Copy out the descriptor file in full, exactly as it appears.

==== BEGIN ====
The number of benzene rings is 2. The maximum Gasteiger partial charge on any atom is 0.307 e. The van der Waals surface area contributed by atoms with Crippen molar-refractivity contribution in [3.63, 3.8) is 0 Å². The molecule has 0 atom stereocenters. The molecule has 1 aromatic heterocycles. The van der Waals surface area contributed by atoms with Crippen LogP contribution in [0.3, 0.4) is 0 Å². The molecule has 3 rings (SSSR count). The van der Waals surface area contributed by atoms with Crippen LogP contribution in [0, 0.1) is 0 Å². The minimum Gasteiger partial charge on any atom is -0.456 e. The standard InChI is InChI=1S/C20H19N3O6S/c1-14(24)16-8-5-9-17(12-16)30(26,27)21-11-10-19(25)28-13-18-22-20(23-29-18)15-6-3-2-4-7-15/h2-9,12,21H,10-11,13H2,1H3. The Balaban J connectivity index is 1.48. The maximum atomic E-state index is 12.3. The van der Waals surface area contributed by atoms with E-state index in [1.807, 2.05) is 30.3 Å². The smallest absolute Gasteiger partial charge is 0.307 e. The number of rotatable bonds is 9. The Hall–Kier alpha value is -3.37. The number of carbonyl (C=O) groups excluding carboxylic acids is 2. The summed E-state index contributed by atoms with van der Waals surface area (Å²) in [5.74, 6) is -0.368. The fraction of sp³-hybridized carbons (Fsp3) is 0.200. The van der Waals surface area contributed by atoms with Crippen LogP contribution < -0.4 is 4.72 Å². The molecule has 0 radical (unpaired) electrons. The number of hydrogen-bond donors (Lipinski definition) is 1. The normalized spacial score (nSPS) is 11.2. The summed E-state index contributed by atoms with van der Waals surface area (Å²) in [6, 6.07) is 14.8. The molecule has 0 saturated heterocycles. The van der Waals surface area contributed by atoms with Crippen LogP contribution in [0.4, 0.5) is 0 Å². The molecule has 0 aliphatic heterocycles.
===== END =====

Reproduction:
The number of benzene rings is 2. The maximum Gasteiger partial charge on any atom is 0.307 e. The van der Waals surface area contributed by atoms with Crippen molar-refractivity contribution in [3.63, 3.8) is 0 Å². The molecule has 0 atom stereocenters. The molecule has 1 aromatic heterocycles. The van der Waals surface area contributed by atoms with Crippen LogP contribution in [0.3, 0.4) is 0 Å². The molecule has 3 rings (SSSR count). The van der Waals surface area contributed by atoms with Crippen LogP contribution in [0, 0.1) is 0 Å². The minimum Gasteiger partial charge on any atom is -0.456 e. The standard InChI is InChI=1S/C20H19N3O6S/c1-14(24)16-8-5-9-17(12-16)30(26,27)21-11-10-19(25)28-13-18-22-20(23-29-18)15-6-3-2-4-7-15/h2-9,12,21H,10-11,13H2,1H3. The Balaban J connectivity index is 1.48. The maximum atomic E-state index is 12.3. The van der Waals surface area contributed by atoms with E-state index in [1.807, 2.05) is 30.3 Å². The smallest absolute Gasteiger partial charge is 0.307 e. The number of rotatable bonds is 9. The Hall–Kier alpha value is -3.37. The number of carbonyl (C=O) groups excluding carboxylic acids is 2. The summed E-state index contributed by atoms with van der Waals surface area (Å²) in [5.74, 6) is -0.368. The fraction of sp³-hybridized carbons (Fsp3) is 0.200. The van der Waals surface area contributed by atoms with Crippen LogP contribution < -0.4 is 4.72 Å². The molecule has 0 radical (unpaired) electrons. The number of hydrogen-bond donors (Lipinski definition) is 1. The normalized spacial score (nSPS) is 11.2. The summed E-state index contributed by atoms with van der Waals surface area (Å²) in [6, 6.07) is 14.8. The molecule has 0 saturated heterocycles. The van der Waals surface area contributed by atoms with Crippen LogP contribution in [0.4, 0.5) is 0 Å². The molecule has 0 aliphatic heterocycles.